This technique – of throwing hundreds of thousands of drugs through a variety of high-throughput tests and hoping to find the ones that perform well – is common practice in the drug discovery world, Hughes told Drug Delivery Business News. Consequentially, researchers sometimes know that a drug works, but don’t quite understand why.
“Anti-infectives are examples of drugs that have been approved and used widely for many, many years before people understand the mechanism of how they work,” Hughes told us.
Novartis is developing one of those drugs: KAF156, a compound it discovered in a class of antimalarials called imidazolopiperazines.
“As far as we’re aware, it’s an entirely novel class,” Hughes said, explaining that Novartis researchers have a hunch that the drug works using a mechanism related to the plasmodium flaciparum cyclic amine locus – or the PfCARL.
“And why we know that is there are couple of types of parasites we’ve been able to generate in the lab that don’t seem to respond as well and they have a mutation specifically at that locus,” he said. “But this sort of science that goes on in parallel with the work that we do in the clinic.”
Last month, Novartis announced a partnership with the nonprofit Medicines for Malaria Venture to launch a trial of KAF156 in Africa and Asia. The first trial center is already operational in Mali, the company said. The trial is slated to test the efficacy of KAF156 in combination with an improved formulation of an existing antimalarial, lumefantrine.
By combining the two drugs, the Novartis team is hopeful that it can tackle the growing problem of drug-resistant parasites.
“The odds of two completely independent genetic mutations occurring at the same time are very low, so that’s essentially what we’re trying to do,” Hughes explained. “The way we believe resistance develops to antibacterial or antiparasitic agents is that you may have one resistance mechanism that generates from a genetic mutation and if that happens, those parasites that are able to overcome that drug will very quickly proliferate and they will take over and become the predominant clones in that infection.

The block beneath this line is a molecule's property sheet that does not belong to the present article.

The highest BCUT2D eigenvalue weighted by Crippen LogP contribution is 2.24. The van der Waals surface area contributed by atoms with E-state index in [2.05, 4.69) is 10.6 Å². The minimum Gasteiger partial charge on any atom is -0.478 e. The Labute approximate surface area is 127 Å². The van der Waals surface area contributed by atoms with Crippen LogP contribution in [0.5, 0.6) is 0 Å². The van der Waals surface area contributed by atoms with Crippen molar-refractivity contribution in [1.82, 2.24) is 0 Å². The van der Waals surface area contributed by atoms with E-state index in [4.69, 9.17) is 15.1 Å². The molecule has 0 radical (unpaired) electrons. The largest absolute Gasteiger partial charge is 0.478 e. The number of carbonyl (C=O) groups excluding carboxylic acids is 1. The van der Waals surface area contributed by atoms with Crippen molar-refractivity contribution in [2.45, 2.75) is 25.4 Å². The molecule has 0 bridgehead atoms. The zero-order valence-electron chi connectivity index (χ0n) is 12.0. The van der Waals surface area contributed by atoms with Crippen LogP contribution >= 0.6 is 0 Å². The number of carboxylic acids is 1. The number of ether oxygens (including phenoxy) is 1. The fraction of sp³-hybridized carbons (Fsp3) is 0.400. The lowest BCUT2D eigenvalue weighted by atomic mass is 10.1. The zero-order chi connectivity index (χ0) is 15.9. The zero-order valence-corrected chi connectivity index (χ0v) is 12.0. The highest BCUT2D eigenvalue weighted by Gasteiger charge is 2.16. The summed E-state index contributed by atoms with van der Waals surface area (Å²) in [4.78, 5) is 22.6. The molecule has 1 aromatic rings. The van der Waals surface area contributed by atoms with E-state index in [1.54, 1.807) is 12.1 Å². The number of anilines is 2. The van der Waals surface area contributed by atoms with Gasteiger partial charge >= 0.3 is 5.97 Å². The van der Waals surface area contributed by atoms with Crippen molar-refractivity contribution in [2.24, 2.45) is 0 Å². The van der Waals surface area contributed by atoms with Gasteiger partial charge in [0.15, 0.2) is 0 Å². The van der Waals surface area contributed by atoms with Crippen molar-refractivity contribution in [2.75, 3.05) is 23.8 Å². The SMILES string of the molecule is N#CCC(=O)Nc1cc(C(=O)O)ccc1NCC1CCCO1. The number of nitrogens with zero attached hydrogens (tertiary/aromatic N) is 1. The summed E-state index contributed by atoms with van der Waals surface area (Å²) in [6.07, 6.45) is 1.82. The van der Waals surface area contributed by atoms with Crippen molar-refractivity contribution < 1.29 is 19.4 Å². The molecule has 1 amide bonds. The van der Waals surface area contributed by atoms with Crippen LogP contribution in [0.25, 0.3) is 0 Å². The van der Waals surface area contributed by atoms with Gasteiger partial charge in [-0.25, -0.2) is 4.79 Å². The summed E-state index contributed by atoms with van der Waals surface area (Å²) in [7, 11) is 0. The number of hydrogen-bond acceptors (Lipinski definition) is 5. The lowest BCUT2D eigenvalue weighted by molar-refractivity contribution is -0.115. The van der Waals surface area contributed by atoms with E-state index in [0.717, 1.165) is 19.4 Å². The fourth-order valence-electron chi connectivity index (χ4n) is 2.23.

“But by having two different mechanisms in parallel, what you essentially need to do is have two different mutations generate spontaneously at the same time. So we’re really playing a game against genetics,” he said.
In other areas of infectious disease, like hepatitis C, combination therapies have been more effective at treating infection and preventing resistance than a single drug.
“So we’re learning from other fields of infectious disease and trying to apply that in the field of malaria,” Hughes said.
The Phase IIb study is designed to study multiple dosing combinations and schedules of KAF156 and lumefantrine, including the feasibility of a single dose therapy in adults and kids.
The trial will begin with 12 patients, Hughes said, and will assess how the drugs work together. Then, the company plans to test seven different groups, all in parallel, in an attempt to optimize dose combinations, duration of treatment and other factors.
“We’re taking advantage of adaptive design where you start and modify and maybe drop certain doses or tweak the dose depending on the data as it comes in during the study,” Hughes said. “And it’s all in the hope of doing good scientific research, but also trying to do the study as quickly and efficiently as possible so you get to the patients that need the medicine as soon as we can.”
Novartis plans to eventually enroll patients as young as two years old. Kids are especially vulnerable to malaria, Hughes said, because their immune system hasn’t had the time to mount a response.
“That’s where the burden of mortality in particular is – 85% to 90% of the deaths in malaria are with children,” he said. “So the sooner we can get kids with a new drug, the better.”